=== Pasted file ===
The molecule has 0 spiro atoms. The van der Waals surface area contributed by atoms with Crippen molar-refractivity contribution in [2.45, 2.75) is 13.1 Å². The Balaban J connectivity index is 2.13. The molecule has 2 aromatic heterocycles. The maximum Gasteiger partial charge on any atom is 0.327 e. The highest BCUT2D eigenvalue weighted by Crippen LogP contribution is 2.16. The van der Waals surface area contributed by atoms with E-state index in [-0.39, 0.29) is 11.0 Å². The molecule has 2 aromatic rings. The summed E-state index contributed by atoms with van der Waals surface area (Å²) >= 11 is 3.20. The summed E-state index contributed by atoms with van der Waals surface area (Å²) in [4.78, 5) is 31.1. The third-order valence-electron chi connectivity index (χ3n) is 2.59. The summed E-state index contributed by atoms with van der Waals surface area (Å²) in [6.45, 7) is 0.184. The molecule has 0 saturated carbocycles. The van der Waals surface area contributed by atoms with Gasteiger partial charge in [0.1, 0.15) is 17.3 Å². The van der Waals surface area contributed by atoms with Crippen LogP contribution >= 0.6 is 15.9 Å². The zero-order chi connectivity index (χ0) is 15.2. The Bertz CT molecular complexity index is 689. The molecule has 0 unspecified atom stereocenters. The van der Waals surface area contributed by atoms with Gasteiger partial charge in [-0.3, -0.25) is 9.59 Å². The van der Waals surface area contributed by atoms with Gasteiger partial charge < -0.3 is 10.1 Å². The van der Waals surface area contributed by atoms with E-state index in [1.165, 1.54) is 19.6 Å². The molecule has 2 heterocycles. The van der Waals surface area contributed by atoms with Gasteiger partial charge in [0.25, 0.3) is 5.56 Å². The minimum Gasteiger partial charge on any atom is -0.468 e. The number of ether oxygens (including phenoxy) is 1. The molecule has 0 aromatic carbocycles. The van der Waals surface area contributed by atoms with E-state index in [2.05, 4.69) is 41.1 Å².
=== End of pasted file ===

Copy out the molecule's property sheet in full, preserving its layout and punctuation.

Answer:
The molecule has 0 spiro atoms. The van der Waals surface area contributed by atoms with Crippen molar-refractivity contribution in [2.45, 2.75) is 13.1 Å². The Balaban J connectivity index is 2.13. The molecule has 2 aromatic heterocycles. The maximum Gasteiger partial charge on any atom is 0.327 e. The highest BCUT2D eigenvalue weighted by Crippen LogP contribution is 2.16. The van der Waals surface area contributed by atoms with E-state index in [-0.39, 0.29) is 11.0 Å². The molecule has 2 aromatic rings. The summed E-state index contributed by atoms with van der Waals surface area (Å²) >= 11 is 3.20. The summed E-state index contributed by atoms with van der Waals surface area (Å²) in [4.78, 5) is 31.1. The third-order valence-electron chi connectivity index (χ3n) is 2.59. The summed E-state index contributed by atoms with van der Waals surface area (Å²) in [6.45, 7) is 0.184. The molecule has 0 saturated carbocycles. The van der Waals surface area contributed by atoms with Gasteiger partial charge in [0.1, 0.15) is 17.3 Å². The van der Waals surface area contributed by atoms with Crippen LogP contribution >= 0.6 is 15.9 Å². The zero-order chi connectivity index (χ0) is 15.2. The Bertz CT molecular complexity index is 689. The molecule has 0 unspecified atom stereocenters. The van der Waals surface area contributed by atoms with Gasteiger partial charge in [-0.3, -0.25) is 9.59 Å². The van der Waals surface area contributed by atoms with Gasteiger partial charge < -0.3 is 10.1 Å². The van der Waals surface area contributed by atoms with E-state index in [1.165, 1.54) is 19.6 Å². The molecule has 2 heterocycles. The van der Waals surface area contributed by atoms with Gasteiger partial charge in [0.25, 0.3) is 5.56 Å². The minimum Gasteiger partial charge on any atom is -0.468 e. The number of ether oxygens (including phenoxy) is 1. The molecule has 0 aromatic carbocycles. The van der Waals surface area contributed by atoms with E-state index in [2.05, 4.69) is 41.1 Å².